Photo by Sam McGhee on Unsplash
I was a still photographer for years before transitioning to videography, so I never figured I’d need to learn how to shoot video. I suspected it would come naturally. In some respects I was correct. In others, I was incorrect.
Sure, some tried-and-true photography tips apply to video just as well. But I didn’t realize how different some composition tips for video are from composition tips for still photography and it made me grow an entirely new respect for the niche.
Here are five composition tips for video I think are most important for beginners to hear.
Composition Tips for Video: Rule of Thirds
Photo by Sonnie Hiles on Unsplash
The rule of thirds applies to film in much the same way as still photos. Most DSLRs have guided settings that will split your screen into nine sections to help you learn to shoot video with the rule of thirds.
Basically, you want to make sure you are filling up all nine sections of the screen with some action to help you balance your shots.
Learn Online Video gives a great breakdown of the rule of thirds in videography and they also pull scenes from some of the biggest box office hits to show you how it works in practice.
Quick Tip: Using a field monitor can help you compose better video sequences and expands your creative possibilities at the same time. Rigs like the Ikan Saga S7P shown above offer a super-bright 7-inch screen for framing up your shots while also giving you the ability to preview LUTs in real time, inspect a histogram, and review clip guides. This unit also has waveform, RGB parade, vectorscope, false color, peaking, and audiometer capabilities, just to name a few. It 1:1 pixel mapping feature lets you move through the entire image and see each section of the shot at up to 4K quality. If you want to elevate the quality of your videos, using a monitor like this is an excellent step!
Composition Tips for Video: Create Proper Headroom
Photo by Omar Lopez on Unsplash
Okay, before you start quoting different movie scenes that are incredibly famous and don’t follow this rule, the headspace rule can be broken creatively on purpose, but generally should be followed.
Headspace is just the amount of room an actor has over their head in the shot. It’s especially important for documentary makers to focus on headspace, because otherwise the shot looks cramped and uncomfortable.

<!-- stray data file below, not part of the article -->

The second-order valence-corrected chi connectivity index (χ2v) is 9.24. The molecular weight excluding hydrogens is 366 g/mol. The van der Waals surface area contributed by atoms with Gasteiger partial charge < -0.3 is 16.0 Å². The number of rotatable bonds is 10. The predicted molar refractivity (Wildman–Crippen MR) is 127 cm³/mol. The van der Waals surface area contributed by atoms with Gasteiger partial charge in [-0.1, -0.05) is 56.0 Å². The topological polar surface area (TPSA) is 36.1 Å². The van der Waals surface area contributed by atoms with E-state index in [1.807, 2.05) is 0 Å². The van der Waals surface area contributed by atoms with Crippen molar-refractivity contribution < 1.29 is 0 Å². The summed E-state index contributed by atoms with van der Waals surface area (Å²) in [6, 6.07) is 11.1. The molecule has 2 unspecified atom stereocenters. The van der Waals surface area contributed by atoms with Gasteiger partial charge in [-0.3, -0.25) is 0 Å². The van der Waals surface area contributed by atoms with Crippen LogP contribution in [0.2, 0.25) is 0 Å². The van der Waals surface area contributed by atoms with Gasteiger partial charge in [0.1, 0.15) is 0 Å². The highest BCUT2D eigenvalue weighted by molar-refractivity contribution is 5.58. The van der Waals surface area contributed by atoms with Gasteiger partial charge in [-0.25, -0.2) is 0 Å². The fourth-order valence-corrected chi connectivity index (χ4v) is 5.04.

Lights Film School walks you through how to properly use headspace in this video, as well as how to remember to focus on it while trying to focus on other rules as well.
Composition Tips for Video: Keep the 180 Degree Line in Mind
You never want to cross the 180 degree line in a video, because if you do then the continuity of the shot will be ruined because the actors will suddenly be facing the incorrect way.
This can be difficult to understand, so I’ll let Studio Binder show you what the 180 degree line is and how disorienting it can be for the viewer if it gets crossed by a videographer.
Quick Tip: One of the most useful tools in a videographer’s toolkit for creating interesting video compositions is a camera slider. Sliders like the E-Image ES50 shown above offer the capability of getting smooth tracking sequences that add visual interest to your final video. This slider has 29 inches of range, which is perfect for videographers that want to incorporate tracking motion without lugging around a big, heavy slider. The 16-layer carbon fiber frame and CNC machined components cut down weight without sacrificing durability, so this is a slider that will work for you for years and years to come. It can accommodate up to 22 pounds of gear, too, so as your videography kit grows, this slider can grow with you!
Composition Tips for Video: The Foreground and Background are Important Too
Photo by Ole Witt on Unsplash
In much the same way as with still photography, there are simple composition tips for video that will make your shot immensely more interesting immediately.
One of these rules is paying attention to the entire shot, which includes the objects in front of the actor and the background they’re acting in front of.
Jonathan Hughes has an incredible archive of filmmaking tips, but his video on depth of field is especially insightful.
Composition Tips for Video: Break the Rules
Photo by Jack Sloop on Unsplash
My favorite part of photography is learning how to break the rules. Life is incredibly boring if you follow all of the rules all of the time and the same can be said of videography.
In fact, I would argue the directors behind most movies that win awards and are generally considered some of humanity’s best work broke many rules in those movies.
CineFix pretty much proves my point in this video. You need to learn how to find a balance in rule breaking, because if you break too many rules your film will feel chaotic and disorganized, but if you don’t break any, your film could feel like a low-budget film.